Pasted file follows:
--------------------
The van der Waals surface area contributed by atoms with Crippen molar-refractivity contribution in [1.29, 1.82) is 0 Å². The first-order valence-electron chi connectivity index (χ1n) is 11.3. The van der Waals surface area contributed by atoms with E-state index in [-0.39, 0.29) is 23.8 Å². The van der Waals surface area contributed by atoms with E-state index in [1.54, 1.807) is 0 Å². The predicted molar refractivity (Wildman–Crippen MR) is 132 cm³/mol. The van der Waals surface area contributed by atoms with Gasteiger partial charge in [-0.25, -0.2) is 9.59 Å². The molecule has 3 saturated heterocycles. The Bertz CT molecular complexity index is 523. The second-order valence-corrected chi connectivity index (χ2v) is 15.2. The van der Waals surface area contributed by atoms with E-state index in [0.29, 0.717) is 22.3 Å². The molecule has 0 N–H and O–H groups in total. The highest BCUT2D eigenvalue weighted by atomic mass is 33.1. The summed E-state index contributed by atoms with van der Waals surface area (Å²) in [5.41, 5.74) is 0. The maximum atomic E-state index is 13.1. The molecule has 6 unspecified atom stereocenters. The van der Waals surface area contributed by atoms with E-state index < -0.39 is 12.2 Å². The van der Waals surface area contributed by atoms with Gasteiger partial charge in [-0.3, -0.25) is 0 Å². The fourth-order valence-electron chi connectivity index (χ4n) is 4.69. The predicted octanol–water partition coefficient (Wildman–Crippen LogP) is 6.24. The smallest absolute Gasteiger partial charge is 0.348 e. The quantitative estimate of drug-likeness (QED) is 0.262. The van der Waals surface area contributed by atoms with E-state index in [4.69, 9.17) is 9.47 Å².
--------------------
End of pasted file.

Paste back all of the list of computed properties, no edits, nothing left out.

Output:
The van der Waals surface area contributed by atoms with Crippen molar-refractivity contribution in [1.29, 1.82) is 0 Å². The first-order valence-electron chi connectivity index (χ1n) is 11.3. The van der Waals surface area contributed by atoms with E-state index in [-0.39, 0.29) is 23.8 Å². The van der Waals surface area contributed by atoms with E-state index in [1.54, 1.807) is 0 Å². The predicted molar refractivity (Wildman–Crippen MR) is 132 cm³/mol. The van der Waals surface area contributed by atoms with Gasteiger partial charge in [-0.25, -0.2) is 9.59 Å². The molecule has 3 saturated heterocycles. The Bertz CT molecular complexity index is 523. The second-order valence-corrected chi connectivity index (χ2v) is 15.2. The van der Waals surface area contributed by atoms with E-state index in [0.29, 0.717) is 22.3 Å². The molecule has 0 N–H and O–H groups in total. The highest BCUT2D eigenvalue weighted by atomic mass is 33.1. The summed E-state index contributed by atoms with van der Waals surface area (Å²) in [5.41, 5.74) is 0. The maximum atomic E-state index is 13.1. The molecule has 6 unspecified atom stereocenters. The van der Waals surface area contributed by atoms with E-state index < -0.39 is 12.2 Å². The van der Waals surface area contributed by atoms with Gasteiger partial charge in [-0.3, -0.25) is 0 Å². The fourth-order valence-electron chi connectivity index (χ4n) is 4.69. The predicted octanol–water partition coefficient (Wildman–Crippen LogP) is 6.24. The smallest absolute Gasteiger partial charge is 0.348 e. The quantitative estimate of drug-likeness (QED) is 0.262. The van der Waals surface area contributed by atoms with E-state index in [4.69, 9.17) is 9.47 Å².